Laura Poitras. Image courtesy of http://www.hollywoodreporter.com/news/laura-poitras-citizenfour-oscar-winner-821500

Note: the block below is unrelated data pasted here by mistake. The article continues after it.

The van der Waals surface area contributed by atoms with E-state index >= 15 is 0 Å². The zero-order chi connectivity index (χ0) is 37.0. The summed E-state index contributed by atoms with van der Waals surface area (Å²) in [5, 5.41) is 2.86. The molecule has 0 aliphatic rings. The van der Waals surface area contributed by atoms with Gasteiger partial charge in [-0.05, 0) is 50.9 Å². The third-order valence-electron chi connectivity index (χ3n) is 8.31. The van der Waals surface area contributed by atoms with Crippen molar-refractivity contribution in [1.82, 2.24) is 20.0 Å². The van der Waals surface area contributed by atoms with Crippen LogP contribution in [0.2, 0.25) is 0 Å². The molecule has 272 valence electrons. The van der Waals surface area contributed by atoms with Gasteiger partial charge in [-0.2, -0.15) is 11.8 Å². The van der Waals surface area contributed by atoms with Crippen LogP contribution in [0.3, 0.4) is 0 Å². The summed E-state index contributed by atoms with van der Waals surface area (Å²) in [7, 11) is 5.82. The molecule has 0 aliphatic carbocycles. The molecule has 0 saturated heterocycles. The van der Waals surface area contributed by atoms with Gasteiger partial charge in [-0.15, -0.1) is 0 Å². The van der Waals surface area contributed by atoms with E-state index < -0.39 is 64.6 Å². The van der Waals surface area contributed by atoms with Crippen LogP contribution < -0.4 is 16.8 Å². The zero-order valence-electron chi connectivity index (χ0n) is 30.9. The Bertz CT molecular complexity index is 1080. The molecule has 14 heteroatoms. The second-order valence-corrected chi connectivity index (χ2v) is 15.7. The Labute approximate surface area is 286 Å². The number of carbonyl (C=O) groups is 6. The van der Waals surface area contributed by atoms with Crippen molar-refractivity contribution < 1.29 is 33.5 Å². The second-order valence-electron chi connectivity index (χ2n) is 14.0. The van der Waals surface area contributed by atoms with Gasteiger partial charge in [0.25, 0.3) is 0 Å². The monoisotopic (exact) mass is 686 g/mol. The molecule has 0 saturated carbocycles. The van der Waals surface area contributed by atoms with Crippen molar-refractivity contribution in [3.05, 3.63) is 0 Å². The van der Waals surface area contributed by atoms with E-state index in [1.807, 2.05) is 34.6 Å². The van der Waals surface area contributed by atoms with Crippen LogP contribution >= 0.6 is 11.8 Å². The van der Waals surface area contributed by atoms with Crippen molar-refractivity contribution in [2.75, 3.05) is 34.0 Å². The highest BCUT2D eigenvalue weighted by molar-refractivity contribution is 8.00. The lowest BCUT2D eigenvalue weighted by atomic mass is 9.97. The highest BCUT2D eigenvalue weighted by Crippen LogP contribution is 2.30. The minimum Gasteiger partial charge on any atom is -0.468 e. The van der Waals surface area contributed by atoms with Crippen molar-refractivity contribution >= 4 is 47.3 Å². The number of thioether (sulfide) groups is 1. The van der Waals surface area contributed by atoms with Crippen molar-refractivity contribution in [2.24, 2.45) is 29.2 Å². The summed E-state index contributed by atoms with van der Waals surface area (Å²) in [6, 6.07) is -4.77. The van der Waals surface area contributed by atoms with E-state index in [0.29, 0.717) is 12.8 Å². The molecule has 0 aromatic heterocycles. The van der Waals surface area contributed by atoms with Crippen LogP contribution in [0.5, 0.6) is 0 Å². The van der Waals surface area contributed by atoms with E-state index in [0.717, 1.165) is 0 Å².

Laura Poitras’ venture, Field of Vision, uses documentary film as a tool towards educating the public about developing stories from across the world. There is a special emphasis on short-form films, which allows for a quicker production cycle, as well as more freedom to take risks and explore new and creative ways for filmmakers and artists to reach audiences. I think Poitras’ concept is a very intriguing and effective one. I believe that the general public is drawn to cinematic mediums, and would be more interested and inclined to watch a short film about global issues then perhaps seek out the global current events section of a newspaper. Short-form documentary film combines the art of cinematography and drama, with the important task of telling the stories of relevant global issues from a variety of perspectives. Film can be an extremely effective medium for sending a message and inciting emotion and thought in people. I know that very often, I am engaged by film, and a particularly good film can cause me to think about its content and message long after I watch it. This mode of story telling could illustrate what is going on in developing nations and make people more aware of the need for change. Perpetuating the media and pop culture could be a very effective way to reach mass audiences and educate them about global issues, and I think Poitras’ website is a good example of how to do so. Check it out: https://fieldofvision.org/#films